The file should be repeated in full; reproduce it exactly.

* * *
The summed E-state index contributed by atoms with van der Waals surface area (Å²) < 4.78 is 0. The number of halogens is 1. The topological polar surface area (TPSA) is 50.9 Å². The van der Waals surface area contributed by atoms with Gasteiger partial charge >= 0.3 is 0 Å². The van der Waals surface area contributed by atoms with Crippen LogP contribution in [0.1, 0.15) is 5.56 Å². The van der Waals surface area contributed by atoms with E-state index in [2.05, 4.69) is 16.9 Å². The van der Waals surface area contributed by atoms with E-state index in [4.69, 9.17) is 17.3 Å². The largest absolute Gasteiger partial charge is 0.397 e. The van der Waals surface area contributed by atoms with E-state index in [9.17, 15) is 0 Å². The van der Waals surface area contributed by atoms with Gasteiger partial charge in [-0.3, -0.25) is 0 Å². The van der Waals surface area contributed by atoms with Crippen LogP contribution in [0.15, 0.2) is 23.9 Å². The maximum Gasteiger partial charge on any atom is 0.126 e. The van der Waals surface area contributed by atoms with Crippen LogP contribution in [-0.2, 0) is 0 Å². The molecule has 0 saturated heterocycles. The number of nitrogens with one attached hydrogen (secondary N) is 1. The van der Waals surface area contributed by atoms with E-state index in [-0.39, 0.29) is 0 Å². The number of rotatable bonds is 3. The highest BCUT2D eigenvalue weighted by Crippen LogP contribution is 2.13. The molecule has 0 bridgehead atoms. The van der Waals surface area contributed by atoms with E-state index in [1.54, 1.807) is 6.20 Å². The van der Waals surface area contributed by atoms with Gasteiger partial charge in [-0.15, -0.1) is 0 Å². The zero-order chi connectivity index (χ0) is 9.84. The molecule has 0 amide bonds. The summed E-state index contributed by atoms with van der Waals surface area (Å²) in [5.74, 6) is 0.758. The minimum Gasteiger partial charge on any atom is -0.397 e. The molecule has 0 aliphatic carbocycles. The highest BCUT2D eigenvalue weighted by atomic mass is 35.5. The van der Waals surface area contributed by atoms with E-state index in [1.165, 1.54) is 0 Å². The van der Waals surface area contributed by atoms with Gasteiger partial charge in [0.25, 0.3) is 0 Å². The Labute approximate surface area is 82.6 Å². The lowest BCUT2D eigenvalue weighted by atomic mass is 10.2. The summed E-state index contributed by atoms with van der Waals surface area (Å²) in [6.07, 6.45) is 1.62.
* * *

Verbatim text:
The summed E-state index contributed by atoms with van der Waals surface area (Å²) < 4.78 is 0. The number of halogens is 1. The topological polar surface area (TPSA) is 50.9 Å². The van der Waals surface area contributed by atoms with Gasteiger partial charge >= 0.3 is 0 Å². The van der Waals surface area contributed by atoms with Crippen LogP contribution in [0.1, 0.15) is 5.56 Å². The van der Waals surface area contributed by atoms with E-state index in [2.05, 4.69) is 16.9 Å². The van der Waals surface area contributed by atoms with E-state index in [4.69, 9.17) is 17.3 Å². The largest absolute Gasteiger partial charge is 0.397 e. The van der Waals surface area contributed by atoms with E-state index in [9.17, 15) is 0 Å². The van der Waals surface area contributed by atoms with Gasteiger partial charge in [-0.3, -0.25) is 0 Å². The van der Waals surface area contributed by atoms with Crippen LogP contribution in [0.15, 0.2) is 23.9 Å². The maximum Gasteiger partial charge on any atom is 0.126 e. The van der Waals surface area contributed by atoms with Crippen LogP contribution in [-0.2, 0) is 0 Å². The molecule has 0 saturated heterocycles. The number of nitrogens with one attached hydrogen (secondary N) is 1. The van der Waals surface area contributed by atoms with E-state index in [-0.39, 0.29) is 0 Å². The number of rotatable bonds is 3. The highest BCUT2D eigenvalue weighted by Crippen LogP contribution is 2.13. The molecule has 0 bridgehead atoms. The van der Waals surface area contributed by atoms with E-state index in [1.54, 1.807) is 6.20 Å². The van der Waals surface area contributed by atoms with Gasteiger partial charge in [-0.15, -0.1) is 0 Å². The zero-order chi connectivity index (χ0) is 9.84. The molecule has 0 amide bonds. The summed E-state index contributed by atoms with van der Waals surface area (Å²) in [5.74, 6) is 0.758. The minimum Gasteiger partial charge on any atom is -0.397 e. The molecule has 0 aliphatic carbocycles. The highest BCUT2D eigenvalue weighted by atomic mass is 35.5. The van der Waals surface area contributed by atoms with E-state index in [1.165, 1.54) is 0 Å². The van der Waals surface area contributed by atoms with Gasteiger partial charge in [0.25, 0.3) is 0 Å². The Labute approximate surface area is 82.6 Å². The lowest BCUT2D eigenvalue weighted by atomic mass is 10.2. The summed E-state index contributed by atoms with van der Waals surface area (Å²) in [6.07, 6.45) is 1.62.